‘Shop steward’ for Tory MPs who is entrusted with letters of no confidence has neutral role but is also close to critics of PM
Sir Graham Brady once quipped that the pile of letters calling for a vote of no confidence in the prime minister always had “an element of traffic in both directions”. “It isn’t like a thermometer outside the local hospital showing how much money has been raised.”
The MP for Altrincham and Sale West, who is the “shop steward” for Tory MPs as the head of the 1922 Committee, may become its first chair to oversee two votes of no confidence, having been in the post for more than a decade.
If the threshold of 54 letters given to him is reached this week, the timing of an announcement will be his decision. He must also be sure of the letter-writers’ intentions. On the eve of Theresa May’s confidence vote, he recalled, letters were still being submitted and withdrawn, but he judged that the threshold had clearly been crossed.
Even then, mindful of his image as a paragon of discretion, he did not disclose to May exactly how many letters over the threshold had been given to him when he phoned her just after 9.30 on the evening before the vote.
She survived the challenge, but Brady’s power only grew. As pressure increased for her to name a date of departure, Brady visited the prime minister and told her he had a letter containing the result of a vote from the 1922 executive on whether to change the rules to allow for another confidence vote to take place. He did not disclose the result of the vote. She named a date.
In the paranoid world of Westminster, there are always fears about leaks, but no letter has ever leaked in the past and Brady always emphasises his sensitivity – with a smile that often suggests he enjoys the position of intelligence that he holds. None of Brady’s staff have any access to the letters or emails.
He has also tactfully warned excitable journalists and MPs to be mindful of declarations made in public, recalling several instances when MPs had declared publicly they had sent a letter, or withdrawn one, or would never send one, when the opposite was true.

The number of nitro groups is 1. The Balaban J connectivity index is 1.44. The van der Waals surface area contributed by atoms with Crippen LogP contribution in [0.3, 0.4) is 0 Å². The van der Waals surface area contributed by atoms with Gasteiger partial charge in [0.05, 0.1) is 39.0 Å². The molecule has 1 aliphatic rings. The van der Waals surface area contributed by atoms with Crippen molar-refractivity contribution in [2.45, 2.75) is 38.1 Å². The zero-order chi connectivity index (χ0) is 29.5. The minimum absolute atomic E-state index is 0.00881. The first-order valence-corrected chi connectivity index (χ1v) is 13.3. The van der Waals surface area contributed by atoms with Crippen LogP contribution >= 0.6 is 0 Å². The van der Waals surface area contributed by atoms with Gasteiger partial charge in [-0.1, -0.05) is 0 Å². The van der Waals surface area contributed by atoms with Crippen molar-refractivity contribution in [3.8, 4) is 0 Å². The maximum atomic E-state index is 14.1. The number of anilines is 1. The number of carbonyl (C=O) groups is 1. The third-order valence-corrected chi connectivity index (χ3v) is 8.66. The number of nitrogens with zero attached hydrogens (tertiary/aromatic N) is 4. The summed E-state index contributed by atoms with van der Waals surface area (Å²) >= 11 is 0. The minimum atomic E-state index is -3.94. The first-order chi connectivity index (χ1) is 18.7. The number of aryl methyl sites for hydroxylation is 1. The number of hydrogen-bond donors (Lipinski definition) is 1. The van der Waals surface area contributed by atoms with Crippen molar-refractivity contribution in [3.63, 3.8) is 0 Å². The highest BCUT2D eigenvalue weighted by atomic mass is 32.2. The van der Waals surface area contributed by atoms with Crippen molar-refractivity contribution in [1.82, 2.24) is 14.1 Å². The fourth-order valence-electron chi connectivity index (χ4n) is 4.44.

Despite the seriousness with which Brady takes his neutral role as chair, he has not shied from rebellion and has been a vocal critic of Johnson
’s lockdown policies and May’s Brexit deal, in a break with the convention of previous chairs of the committee, who largely refrained from public comment on policy.
A forthright Brexiter, he initially voted against May’s withdrawal agreement, though he relented at the final time of asking. In the frenzy of the Brexit votes, his name went on a successful amendment, backed by the prime minister, to replace the backstop with “alternative arrangements” – an amendment that meant nothing and went nowhere.
He is also not without ambition and is rumoured to be considering a run as a dark-horse candidate for the leadership. He is close to other Johnson
critics, including Mark Harper and Steve Baker, who might be influential in deciding the next leader.
Brady took the unusual step of recusing himself from overseeing the leadership race that led to Johnson
’s coronation. His absence was ostensibly because he was planning to run as a candidate himself, but he never launched a campaign.
During the pandemic, Brady became one of the most fervent MPs speaking out against Covid
lockdown policies, saying the country had been “terrorised” by restrictions that he said were draconian and illogical.
Relations between Brady and Johnson
became irreparably strained after whips gave tacit support to an attempt last year to replace him as chair of the 1922 Committee with a more favourable candidate, Heather Wheeler. Brady saw off the challenge, which most MPs saw as transparent in its intent.
With the Covid
lockdowns debate behind him, Brady has not recently spoken out on any new policy divergence with the prime minister, but he would be forgiven for being nervous about his own position – his Greater Manchester seat is a key target for Labour.